• Mizoram

    BJP 0
    Cong 0
    MNF 0
    OTH 0
  • Rajasthan

    Cong 19
    BJP 10
    RLM 0
    OTH 0
  • Madhya Pradesh

    BJP 5
    Cong 6
    BSP 0
    OTH 0
  • Chhattisgarh

    BJP 2
    Cong 2
    JCC 0
    OTH 0
  • Telangana

    TRS-AIMIM 4
    TDP-Cong 2
    BJP 0
    OTH 0

* Total Tally Reflects Leads + Wins

India’s oil import bill to jump by 25% in FY’18

By: | Published: March 26, 2018 3:45 PM

India's oil import bill is likely to jump by a quarter to USD 87.7 billion in the current fiscal year which ends this weekend as international oil prices have surged.

india oil import bill, oil prices, PPAC, oil imports, US dollarIndia relies more than 80 per cent on imports to meet its oil needs. (Reuters)

India’s oil import bill is likely to jump by a quarter to USD 87.7 billion in the current fiscal year which ends this weekend as international oil prices have surged. India had imported 213.93 million tonnes (MT) of crude oil 2016-17 for USD 70.196 billion or Rs 4.7 lakh crore. For 2017-18, the imports are pegged at 219.15 MT for USD 87.725 billion (Rs 5.65 lakh crore), according to the latest data available from oil ministry’s Petroleum Planning and Analysis Cell (PPAC). India relies more than 80 per cent on imports to meet its oil needs. During first 11 months of current fiscal (April 2017 to February 2018), the country imported 195.7 MT crude oil for USD 63.5 billion.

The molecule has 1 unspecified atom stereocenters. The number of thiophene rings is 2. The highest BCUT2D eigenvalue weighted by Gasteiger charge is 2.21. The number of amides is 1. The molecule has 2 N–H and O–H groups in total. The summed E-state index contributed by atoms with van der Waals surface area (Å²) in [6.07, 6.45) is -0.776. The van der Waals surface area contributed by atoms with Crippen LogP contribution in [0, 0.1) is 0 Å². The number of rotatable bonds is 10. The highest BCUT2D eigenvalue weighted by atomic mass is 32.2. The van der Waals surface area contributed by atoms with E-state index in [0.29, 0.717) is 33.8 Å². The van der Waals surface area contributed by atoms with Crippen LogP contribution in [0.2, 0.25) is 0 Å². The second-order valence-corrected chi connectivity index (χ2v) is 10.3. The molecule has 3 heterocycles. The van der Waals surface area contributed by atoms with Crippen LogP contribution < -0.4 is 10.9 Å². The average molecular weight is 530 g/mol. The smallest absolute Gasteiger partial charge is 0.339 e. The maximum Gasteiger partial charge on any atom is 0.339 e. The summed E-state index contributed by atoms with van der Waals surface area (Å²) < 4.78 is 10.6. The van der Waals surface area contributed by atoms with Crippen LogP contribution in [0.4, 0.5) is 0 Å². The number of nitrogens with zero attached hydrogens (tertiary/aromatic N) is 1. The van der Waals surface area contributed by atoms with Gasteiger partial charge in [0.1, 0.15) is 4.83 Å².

The basket of crude oil that India imports averaged USD 55.74 per barrel in the April-February period as compared to USD 47.56 a barrel in 2016-17 and 46.17 in 2015-16. “April 2017-February 2018 crude oil imports are based on actuals and for March 2018, crude oil imports are estimated at crude oil price USD 65 per barrel and exchange rate Rs 65 to a US dollar,” PPAC said. Every dollar per barrel change in crude oil prices impacts the import bill by Rs 823 crore (USD 0.13 billion).

The same is also the impact when currency exchange rate fluctuates by Re 1 per US dollar. Domestic crude oil production was almost flat at 32.6 MT in April-February. It was 36 MT in whole of 2016-17 and 36.9 MT in the previous fiscal. As against this, domestic consumption has been rising — from 184.7 MT in 2015-16 to 194.6 MT in 2016-17. It was 186.2 MT in first 11 months of 2017-18, according to PPAC. Data also showed that the share of High Sulphur crude in total crude oil processed increased to 75 per cent during April-February, from 72.4 per cent in the corresponding period a year ago. The trend indicates the increasing complexity of state-run refineries.

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